©2018 Lou Reiter, Co-Director, Legal & Liability Risk Management Institute (www.llrmi.com)

The U.S. Court of Appeals for the Ninth Circuit decided in Perez v. City of Roseville, et al., D.C. No. 2:13-cv-02150 GEB-DAD, that the termination of Officer Perez for engaging in off-duty sexual conduct with another officer was against her constitutional guarantee of privacy and free association. The Court acknowledged that this decision was contrary to those of the Fifth and Tenth Circuits. It’s important, however, to look closer at this case as it can give guidance for any policy development, investigation and discipline determinations.

The Court makes a distinction that this conduct might have been impermissible had the police agency been able to show that it “negatively affected on-the-job performance or violates a constitutionally permissible, narrowly tailored regulation.”

Officer Perez had been employed by the Roseville Police Department for seven months and was still on probation. She and a fellow officer became engaged in a romantic relationship. Both officers had children, but were separated from their respective spouses at the time. The incident came to the attention of the agency when the wife of the other officer filed a complaint alleging the affair and that the officers were engaging in sexual conduct while on duty. The subsequent investigation did not establish any on duty sexual conduct.

But as Paul Harvey used to say, “And then rest of the story.”

This case really fell on the failures of the agency and its administrative investigation process. The Court acknowledged that the agency had to investigate the initial complaint because it alleged a potential on duty violation. All that was found occurring on duty was that the two officers engaged in some limited text messaging and phone calls. Both officers received written reprimands for “Unsatisfactory Work Performance” and “Conduct Unbecoming.” When Officer Perez appealed her reprimand to the Chief she was then told that she was being released from probation or fired.

Several issues arose after her termination that really resulted in this litigation. The agency subsequently alleged other work performance problems, however none of these were documented or investigated. The Chief and command staff acknowledged that her termination was based “in part” because of her sexual relationship with the other officer. Two command officers directly involved in the investigation or in the approval chain stated in depositions that they found Officer Perez’ relationship presented an “ethical dilemma” and was “morally wrong.” The Court concluded that these command officers were “biased.”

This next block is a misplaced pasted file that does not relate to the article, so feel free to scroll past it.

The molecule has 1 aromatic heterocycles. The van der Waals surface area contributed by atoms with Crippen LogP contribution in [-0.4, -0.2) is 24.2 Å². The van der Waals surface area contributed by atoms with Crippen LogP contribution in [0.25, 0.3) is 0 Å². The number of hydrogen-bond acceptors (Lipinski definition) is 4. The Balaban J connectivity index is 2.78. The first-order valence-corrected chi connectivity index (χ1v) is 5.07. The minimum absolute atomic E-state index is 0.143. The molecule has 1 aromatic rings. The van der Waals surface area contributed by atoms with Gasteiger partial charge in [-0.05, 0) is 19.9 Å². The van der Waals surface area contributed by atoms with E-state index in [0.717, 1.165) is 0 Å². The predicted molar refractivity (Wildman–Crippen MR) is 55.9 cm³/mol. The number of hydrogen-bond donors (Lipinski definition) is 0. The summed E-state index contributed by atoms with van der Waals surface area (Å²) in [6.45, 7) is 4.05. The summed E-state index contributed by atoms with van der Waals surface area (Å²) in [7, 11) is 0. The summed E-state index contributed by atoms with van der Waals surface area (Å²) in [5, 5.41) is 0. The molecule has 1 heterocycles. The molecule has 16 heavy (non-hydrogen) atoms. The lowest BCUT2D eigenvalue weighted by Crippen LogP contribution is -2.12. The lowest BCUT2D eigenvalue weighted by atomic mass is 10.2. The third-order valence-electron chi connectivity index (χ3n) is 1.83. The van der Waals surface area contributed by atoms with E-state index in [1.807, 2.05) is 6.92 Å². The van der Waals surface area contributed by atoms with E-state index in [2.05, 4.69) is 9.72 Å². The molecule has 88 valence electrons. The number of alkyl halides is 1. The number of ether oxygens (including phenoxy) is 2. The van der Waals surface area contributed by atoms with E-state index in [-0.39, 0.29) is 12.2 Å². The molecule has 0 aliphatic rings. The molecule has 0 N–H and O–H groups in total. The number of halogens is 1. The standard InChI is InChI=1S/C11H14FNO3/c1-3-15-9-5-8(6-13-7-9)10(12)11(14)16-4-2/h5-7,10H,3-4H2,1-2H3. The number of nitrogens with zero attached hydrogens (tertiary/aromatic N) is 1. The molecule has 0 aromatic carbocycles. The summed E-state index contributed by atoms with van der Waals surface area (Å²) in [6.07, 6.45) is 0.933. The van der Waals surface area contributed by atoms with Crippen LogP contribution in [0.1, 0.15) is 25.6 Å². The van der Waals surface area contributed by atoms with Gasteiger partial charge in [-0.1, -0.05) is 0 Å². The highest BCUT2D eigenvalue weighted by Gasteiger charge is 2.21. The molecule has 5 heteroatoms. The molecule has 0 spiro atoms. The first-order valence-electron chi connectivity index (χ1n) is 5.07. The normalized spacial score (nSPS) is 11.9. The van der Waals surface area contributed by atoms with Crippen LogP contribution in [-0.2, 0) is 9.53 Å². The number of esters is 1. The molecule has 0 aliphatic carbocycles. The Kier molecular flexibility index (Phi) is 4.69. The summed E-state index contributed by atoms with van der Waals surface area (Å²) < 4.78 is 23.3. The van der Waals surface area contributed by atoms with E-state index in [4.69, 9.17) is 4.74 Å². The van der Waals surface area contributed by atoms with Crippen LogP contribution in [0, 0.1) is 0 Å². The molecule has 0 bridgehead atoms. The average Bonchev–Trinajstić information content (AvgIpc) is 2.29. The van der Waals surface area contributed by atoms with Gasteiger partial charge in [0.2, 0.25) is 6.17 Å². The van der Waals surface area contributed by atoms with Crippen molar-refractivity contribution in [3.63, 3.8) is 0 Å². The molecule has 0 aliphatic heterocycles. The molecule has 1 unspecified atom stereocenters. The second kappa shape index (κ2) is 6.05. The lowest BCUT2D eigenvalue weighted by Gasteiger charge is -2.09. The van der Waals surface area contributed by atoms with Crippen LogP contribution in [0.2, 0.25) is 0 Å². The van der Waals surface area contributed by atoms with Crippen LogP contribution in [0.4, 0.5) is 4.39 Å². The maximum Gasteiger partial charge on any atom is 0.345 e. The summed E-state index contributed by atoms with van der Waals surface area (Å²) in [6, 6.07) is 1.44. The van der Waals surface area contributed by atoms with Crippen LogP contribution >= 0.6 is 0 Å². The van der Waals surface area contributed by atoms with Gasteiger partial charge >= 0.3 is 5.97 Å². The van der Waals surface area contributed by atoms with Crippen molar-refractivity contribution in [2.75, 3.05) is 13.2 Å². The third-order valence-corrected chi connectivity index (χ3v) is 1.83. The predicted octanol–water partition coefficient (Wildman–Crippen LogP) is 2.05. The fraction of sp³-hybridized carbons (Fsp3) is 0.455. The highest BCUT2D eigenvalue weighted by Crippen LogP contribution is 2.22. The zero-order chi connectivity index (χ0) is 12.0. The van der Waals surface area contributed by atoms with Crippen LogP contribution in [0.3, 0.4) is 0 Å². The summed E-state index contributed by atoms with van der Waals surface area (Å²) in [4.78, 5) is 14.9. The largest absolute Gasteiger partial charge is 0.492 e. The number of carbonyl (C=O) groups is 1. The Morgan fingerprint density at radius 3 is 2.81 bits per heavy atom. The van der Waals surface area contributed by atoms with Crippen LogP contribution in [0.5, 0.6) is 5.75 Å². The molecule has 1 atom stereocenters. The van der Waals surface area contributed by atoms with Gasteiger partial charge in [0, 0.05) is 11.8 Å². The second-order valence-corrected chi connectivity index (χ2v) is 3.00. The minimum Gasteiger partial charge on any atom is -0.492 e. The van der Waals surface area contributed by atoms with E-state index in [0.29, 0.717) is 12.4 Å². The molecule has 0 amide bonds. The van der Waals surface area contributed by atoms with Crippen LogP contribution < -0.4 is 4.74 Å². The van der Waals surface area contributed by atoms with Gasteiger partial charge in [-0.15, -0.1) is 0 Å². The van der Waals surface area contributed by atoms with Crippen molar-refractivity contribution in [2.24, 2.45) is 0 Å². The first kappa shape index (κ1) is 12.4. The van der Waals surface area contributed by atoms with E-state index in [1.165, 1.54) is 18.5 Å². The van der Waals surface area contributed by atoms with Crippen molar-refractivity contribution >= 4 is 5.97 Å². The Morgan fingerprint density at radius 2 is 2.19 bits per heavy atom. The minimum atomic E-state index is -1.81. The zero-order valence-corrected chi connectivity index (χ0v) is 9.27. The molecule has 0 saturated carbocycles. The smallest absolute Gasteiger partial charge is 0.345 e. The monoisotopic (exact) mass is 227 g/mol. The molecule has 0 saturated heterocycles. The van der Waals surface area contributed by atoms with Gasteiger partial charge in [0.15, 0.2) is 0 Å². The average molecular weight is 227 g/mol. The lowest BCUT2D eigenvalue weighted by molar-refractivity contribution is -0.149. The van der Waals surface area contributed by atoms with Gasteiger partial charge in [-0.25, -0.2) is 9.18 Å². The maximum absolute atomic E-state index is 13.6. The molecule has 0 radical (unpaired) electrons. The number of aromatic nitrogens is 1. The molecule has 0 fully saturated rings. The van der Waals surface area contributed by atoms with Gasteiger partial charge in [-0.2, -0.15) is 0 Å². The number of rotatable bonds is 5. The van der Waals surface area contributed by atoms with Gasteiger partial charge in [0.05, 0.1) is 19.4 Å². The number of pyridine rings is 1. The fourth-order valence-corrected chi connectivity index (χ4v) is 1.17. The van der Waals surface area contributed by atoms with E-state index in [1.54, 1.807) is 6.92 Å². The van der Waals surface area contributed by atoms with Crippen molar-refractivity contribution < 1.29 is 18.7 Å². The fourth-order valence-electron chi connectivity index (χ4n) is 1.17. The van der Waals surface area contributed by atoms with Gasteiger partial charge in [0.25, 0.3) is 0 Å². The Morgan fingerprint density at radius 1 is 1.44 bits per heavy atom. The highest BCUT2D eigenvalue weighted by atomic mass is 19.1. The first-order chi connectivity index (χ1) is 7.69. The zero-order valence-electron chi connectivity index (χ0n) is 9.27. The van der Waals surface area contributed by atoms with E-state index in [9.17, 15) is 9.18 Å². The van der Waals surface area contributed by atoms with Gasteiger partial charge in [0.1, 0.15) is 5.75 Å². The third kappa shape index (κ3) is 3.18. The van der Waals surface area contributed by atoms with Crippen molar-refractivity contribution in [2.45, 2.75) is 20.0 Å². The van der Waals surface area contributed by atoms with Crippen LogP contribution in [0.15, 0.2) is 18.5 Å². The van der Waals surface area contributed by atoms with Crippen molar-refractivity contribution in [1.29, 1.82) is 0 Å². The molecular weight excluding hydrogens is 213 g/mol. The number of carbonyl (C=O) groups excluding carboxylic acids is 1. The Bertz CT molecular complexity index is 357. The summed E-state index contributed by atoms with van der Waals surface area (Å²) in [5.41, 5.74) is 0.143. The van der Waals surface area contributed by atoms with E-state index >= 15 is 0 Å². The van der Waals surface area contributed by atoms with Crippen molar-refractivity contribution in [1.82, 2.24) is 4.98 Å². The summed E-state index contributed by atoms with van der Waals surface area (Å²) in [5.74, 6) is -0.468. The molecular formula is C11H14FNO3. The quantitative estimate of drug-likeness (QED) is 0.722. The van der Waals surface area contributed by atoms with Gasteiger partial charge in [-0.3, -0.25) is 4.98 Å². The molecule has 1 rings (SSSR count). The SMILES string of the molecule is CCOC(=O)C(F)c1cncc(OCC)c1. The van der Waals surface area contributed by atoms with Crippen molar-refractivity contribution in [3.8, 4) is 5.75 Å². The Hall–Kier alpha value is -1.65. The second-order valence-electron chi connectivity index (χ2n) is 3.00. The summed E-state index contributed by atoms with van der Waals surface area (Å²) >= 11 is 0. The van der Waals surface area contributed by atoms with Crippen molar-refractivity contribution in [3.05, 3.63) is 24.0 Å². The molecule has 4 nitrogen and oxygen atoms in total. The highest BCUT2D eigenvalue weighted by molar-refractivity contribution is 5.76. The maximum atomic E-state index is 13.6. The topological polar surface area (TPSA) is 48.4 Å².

The Court concluded that the subsequent employment issues amounted to a “pretext” and that a jury could find her termination was based, to some degree, upon the sexual relationship. The Court also concluded “there is circumstantial evidence that each of the Department’s proffered reasons is independently ‘unworthy of credence.’”

“In sum, given the investigation of charges based upon allegations related to her affair with another officer, the evidence of the investigators’ moral disapproval of her affair, and the Department’s constantly shifting justifications for her termination, as well as the independent reasons for doubting the legitimacy of each shifting justification, we conclude that a genuine issue of material fact exists to whether Perez was fired at least in part because of her extramarital affair.”

This decision really is not much different than several others in past years. A public agency must be able to show how the off-duty conduct of an employee has the potential to adversely affect his/her job performance or ability to perform or how it has the potential to adversely affect the operation, morale and efficiency of the agency.

Courts have been critical of police agencies that rely on vague policies regarding “conduct unbecoming” and “immoral behavior.” One large agency identifies sexual misconduct as “idling and loafing.” Surprisingly, few police agencies have adopted policies specific to sexual misconduct and continue to rely on these vague forms of written policy. Both LLRMI and the IACP have model policies on sexual misconduct.

But the issue in the Perez case goes further. The agency failed to articulate a “rational reasoning” for its employment action. It failed to spend the time to provide the necessary “administrative insight” into why this conduct, by this employee had the potential to adversely affect her performance or ability to perform or had the potential to adversely affect the morale, operation or efficiency of the police department.

When articulating this rationale reasoning and administrative insight it is paramount that agency personnel leave their personal beliefs in check. Disciplinary decisions must be impartial and reasonable. When you wade into personal beliefs and moral positions you become biased.

The agency’s conduct after her appeal smacks of retaliatory conduct. It would be difficult to support her discipline, let alone termination, on charges that were not documented and investigated. Of course, one of the judges noted that the agency could have terminated her based solely on her probationary status without qualification to the reasons.

Action steps:

1. Develop an articulable, narrow policy delineating off-duty and sexual misconduct.

2. Train employees with specific examples what the agency expects of them in off-duty conduct and what would constitute impermissible sexual conduct.

3. Spend the required time to specifically and fully delineate your rationale reasoning for the specific act of misconduct and the accused employee.

4. Document employee performance, both positive and negative.

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